By Tileni Mongudhi and Mathias Haufiku | 3 June 2020
GOVERNMENT ministers blocked plans by the state-owned diamond company Namdia to extend the contract of their middleman and global diamantaire Neil Haddock.
The Namibian understands Namdia chief executive officer Kennedy Hamutenya wanted to extend Haddock’s contract, but this was blocked by minister of mines and energy Tom Alweendo.
The former De Beers dealer has since 2016 been a frequent flyer between Dubai and Windhoek to facilitate the sale of Namdia’s diamonds.
The move to stop the extension of Haddock’s contract started late last year as part of Alweendo’s efforts to overhaul Namdia.
The diamond parastatal has faced allegations of being a hotbed for corruption and lacking transparency in how it sells one of the country’s priced minerals.
Namdia, tasked to sell diamonds worth over an estimated N$2,1 billion per year, has repeatedly faced allegations of selling Namibian diamonds below market value to Dubai companies.
Upon Haddock’s appointment in 2016, Namdia told the public he will only serve for three years.
The company vowed at the time that Namibians will be groomed to take over once Haddock’s term comes to an end. This has not happened.
Alweendo confirmed to The Namibian last month his decision to reject a Namdia proposal to extend Haddock’s relationship with the public diamond firm.
“I can confirm that I opposed the extension. Please contact the public enterprises minister, under whom Namdia now falls, for further details on this matter,” he said.
He said he gave Namdia permission to keep Haddock on for a further six months when his contract lapsed in September 2019.
Alweendo said he was disappointed that Namdia did not put measures in place to ensure the transfer of skills for Namibians to take over once Haddock’s contract expired.
Minister of public enterprises Leon Jooste concurred with Alweendo on the decision to stop Namdia from extending Haddock’s contract.
“I discussed the matter with Alweendo at the time and I have no reason to deviate from the agreed position. I have full confidence in the integrity and ability of the new board to deal with this matter in the best interests of Namdia,” he told The Namibian last week.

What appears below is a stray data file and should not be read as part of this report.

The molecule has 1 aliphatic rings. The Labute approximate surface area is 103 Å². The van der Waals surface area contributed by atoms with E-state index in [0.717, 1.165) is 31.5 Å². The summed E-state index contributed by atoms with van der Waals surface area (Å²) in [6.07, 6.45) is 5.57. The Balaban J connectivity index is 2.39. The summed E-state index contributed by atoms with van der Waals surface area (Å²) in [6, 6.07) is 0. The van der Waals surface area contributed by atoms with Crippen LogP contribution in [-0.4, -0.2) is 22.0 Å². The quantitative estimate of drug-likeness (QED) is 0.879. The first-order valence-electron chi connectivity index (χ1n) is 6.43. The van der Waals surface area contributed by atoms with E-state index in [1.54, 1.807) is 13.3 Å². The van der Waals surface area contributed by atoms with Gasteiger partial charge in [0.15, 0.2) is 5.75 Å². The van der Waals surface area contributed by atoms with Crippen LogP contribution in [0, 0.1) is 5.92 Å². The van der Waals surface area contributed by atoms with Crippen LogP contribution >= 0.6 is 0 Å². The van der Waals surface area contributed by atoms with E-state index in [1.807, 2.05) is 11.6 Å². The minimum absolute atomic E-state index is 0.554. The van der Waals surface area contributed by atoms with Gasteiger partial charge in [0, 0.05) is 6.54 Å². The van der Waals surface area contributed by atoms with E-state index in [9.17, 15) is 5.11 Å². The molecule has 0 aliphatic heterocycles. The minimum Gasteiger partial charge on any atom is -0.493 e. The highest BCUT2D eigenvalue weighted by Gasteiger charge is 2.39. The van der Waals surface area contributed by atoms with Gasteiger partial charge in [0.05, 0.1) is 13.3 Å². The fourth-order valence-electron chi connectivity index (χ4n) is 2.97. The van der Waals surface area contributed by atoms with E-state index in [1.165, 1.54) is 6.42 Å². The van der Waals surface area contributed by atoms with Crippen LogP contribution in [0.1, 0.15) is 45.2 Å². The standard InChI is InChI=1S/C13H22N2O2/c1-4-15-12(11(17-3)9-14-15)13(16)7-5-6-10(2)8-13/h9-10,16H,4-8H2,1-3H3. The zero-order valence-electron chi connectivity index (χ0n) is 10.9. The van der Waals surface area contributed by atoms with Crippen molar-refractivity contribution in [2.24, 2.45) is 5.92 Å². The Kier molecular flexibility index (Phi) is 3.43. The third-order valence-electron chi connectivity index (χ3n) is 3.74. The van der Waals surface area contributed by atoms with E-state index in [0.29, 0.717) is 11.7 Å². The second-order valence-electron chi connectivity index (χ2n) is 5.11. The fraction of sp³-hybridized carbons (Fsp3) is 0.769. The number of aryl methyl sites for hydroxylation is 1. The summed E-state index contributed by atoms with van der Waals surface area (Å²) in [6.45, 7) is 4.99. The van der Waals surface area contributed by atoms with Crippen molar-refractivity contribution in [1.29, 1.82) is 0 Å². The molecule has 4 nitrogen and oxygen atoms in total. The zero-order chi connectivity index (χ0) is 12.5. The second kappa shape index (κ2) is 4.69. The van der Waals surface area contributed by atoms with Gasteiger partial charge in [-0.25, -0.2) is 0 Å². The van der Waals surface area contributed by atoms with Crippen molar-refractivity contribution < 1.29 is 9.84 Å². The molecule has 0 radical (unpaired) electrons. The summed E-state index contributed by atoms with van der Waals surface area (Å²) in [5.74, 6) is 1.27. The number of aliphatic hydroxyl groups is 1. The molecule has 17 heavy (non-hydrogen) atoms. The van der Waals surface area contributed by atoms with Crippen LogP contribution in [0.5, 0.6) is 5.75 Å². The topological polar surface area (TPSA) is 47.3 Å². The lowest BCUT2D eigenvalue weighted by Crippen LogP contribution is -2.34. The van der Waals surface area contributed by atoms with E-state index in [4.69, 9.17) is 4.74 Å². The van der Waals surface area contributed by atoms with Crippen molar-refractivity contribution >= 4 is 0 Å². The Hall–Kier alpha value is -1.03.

Jooste said he is interested in corporate governance-related matters at Namdia.
He said he would talk to the board to ensure an appropriate risk management policy with adequate checks and balances is in place to mitigate any commercial and operational risks.
Haddock owns Global Diamond Tenders, a company that reveals on its website that he is “an independent valuer/adviser to the governments of Namibia and Angola”.
Mail and Guardian reported six years ago the Zimbabwean government was not happy with his role in the country’s sale of diamonds to Dubai.
Haddock was allegedly paid US$580 000 (N$8,2 million) in consultancy fees for handling Zimbabwe’s diamond auction in Dubai.
Andries Eiseb is set to replace Haddock.
Eiseb, a former unionist with the Mineworkers Union of Namibia, is employed as the key accounts manager at Namdia.
He also runs his private diamond valuation firm, Global Diamond Valuators Namibia, where he serves as the executive chairman.
His company, until 2019, was the official Government Diamond Valuator. Services included the valuation of Namdeb’s entire production.
The five-year valuation job valued at around N$300 million has since been awarded to an opaque company Gem Diamonds Namibia, co-owned by Fishcor’s finance manager Paulus Ngalangi.
The Namibian understands that the government insisted that Haddock’s position be advertised instead of hand picking a candidate, contrary to how it was done under former mines minister Obed Kandjoze’s controversial tenure.
Responding to The Namibian’s questions two weeks ago, Hamutenya said the board and management agreed to not renew the contract with Haddock in March 2020. This was after his six months extension granted by the Ministry of Mines and Energy expired.
Senior government officials told The Namibian Hamutenya lobbied for Haddock to stay on.
Hamutenya did not say why he wanted Haddock to stay on, but rather indicated that Eiseb was recruited to ensure Namdia reduces its reliance on Haddock.
Eiseb has over 30 years’ experience in the diamond industry, which include 11 years at the Namibia Diamond Trading Company (NDTC), and 19 years as a government diamond valuator.
Asked whether any Namibian has been upskilled to replace Haddock, Hamutenya said: “Namdia undertook an extensive recruitment process and hired a qualified and experienced Namibian key accounts manager in January 2020 to fulfil the obligations previously carried out by the sales consultant.”
During his tenure at Namdia, Hamutenya said Haddock developed the Namdia assortment; provided and disseminated timely market intelligence; assisted in securing suitable clients for Namdia; as well as conducting successful marketing and sales transactions.
He said Eiseb was appointed to strengthen this business portion of Namdia and perform the functions once conducted by Haddock.
Haddock and Eiseb have past business ties in the diamond industry.
Haddock provided consultation services to Eiseb’s private diamond firm.
Hamutenya said Haddock merely advised the government’s diamond valuators mostly on large stone exceptionals and fancy coloured stones, where there is a higher concentration of value – not as an employee.
* This story was produced by The Namibian’s investigative unit and the Advancement of Journalism Centre.